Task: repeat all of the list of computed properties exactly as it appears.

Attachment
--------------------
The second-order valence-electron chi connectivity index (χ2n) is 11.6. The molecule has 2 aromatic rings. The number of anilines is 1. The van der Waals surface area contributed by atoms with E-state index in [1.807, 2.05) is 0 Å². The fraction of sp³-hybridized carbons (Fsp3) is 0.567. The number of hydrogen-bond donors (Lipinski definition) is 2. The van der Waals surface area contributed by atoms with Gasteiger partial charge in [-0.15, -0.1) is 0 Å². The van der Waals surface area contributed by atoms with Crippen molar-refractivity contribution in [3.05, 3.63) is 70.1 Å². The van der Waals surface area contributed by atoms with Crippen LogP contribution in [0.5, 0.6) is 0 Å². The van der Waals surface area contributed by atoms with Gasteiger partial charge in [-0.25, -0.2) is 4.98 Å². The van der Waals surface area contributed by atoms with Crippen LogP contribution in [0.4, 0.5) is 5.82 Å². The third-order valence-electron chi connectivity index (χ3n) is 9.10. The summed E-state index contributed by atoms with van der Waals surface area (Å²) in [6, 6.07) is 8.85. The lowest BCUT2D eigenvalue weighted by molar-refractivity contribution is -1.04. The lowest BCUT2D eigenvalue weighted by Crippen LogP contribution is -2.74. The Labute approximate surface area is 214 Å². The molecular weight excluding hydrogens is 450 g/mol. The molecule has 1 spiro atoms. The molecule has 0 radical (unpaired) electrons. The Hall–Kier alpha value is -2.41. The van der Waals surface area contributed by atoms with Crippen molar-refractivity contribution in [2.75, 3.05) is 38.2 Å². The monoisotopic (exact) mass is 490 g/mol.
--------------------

The second-order valence-electron chi connectivity index (χ2n) is 11.6. The molecule has 2 aromatic rings. The number of anilines is 1. The van der Waals surface area contributed by atoms with E-state index in [1.807, 2.05) is 0 Å². The fraction of sp³-hybridized carbons (Fsp3) is 0.567. The number of hydrogen-bond donors (Lipinski definition) is 2. The van der Waals surface area contributed by atoms with Gasteiger partial charge in [-0.15, -0.1) is 0 Å². The van der Waals surface area contributed by atoms with Crippen molar-refractivity contribution in [3.05, 3.63) is 70.1 Å². The van der Waals surface area contributed by atoms with Crippen LogP contribution in [0.5, 0.6) is 0 Å². The van der Waals surface area contributed by atoms with Gasteiger partial charge in [-0.25, -0.2) is 4.98 Å². The van der Waals surface area contributed by atoms with Crippen LogP contribution in [0.4, 0.5) is 5.82 Å². The third-order valence-electron chi connectivity index (χ3n) is 9.10. The summed E-state index contributed by atoms with van der Waals surface area (Å²) in [6, 6.07) is 8.85. The lowest BCUT2D eigenvalue weighted by molar-refractivity contribution is -1.04. The lowest BCUT2D eigenvalue weighted by Crippen LogP contribution is -2.74. The Labute approximate surface area is 214 Å². The molecular weight excluding hydrogens is 450 g/mol. The molecule has 1 spiro atoms. The molecule has 0 radical (unpaired) electrons. The Hall–Kier alpha value is -2.41. The van der Waals surface area contributed by atoms with Crippen molar-refractivity contribution in [2.75, 3.05) is 38.2 Å². The monoisotopic (exact) mass is 490 g/mol.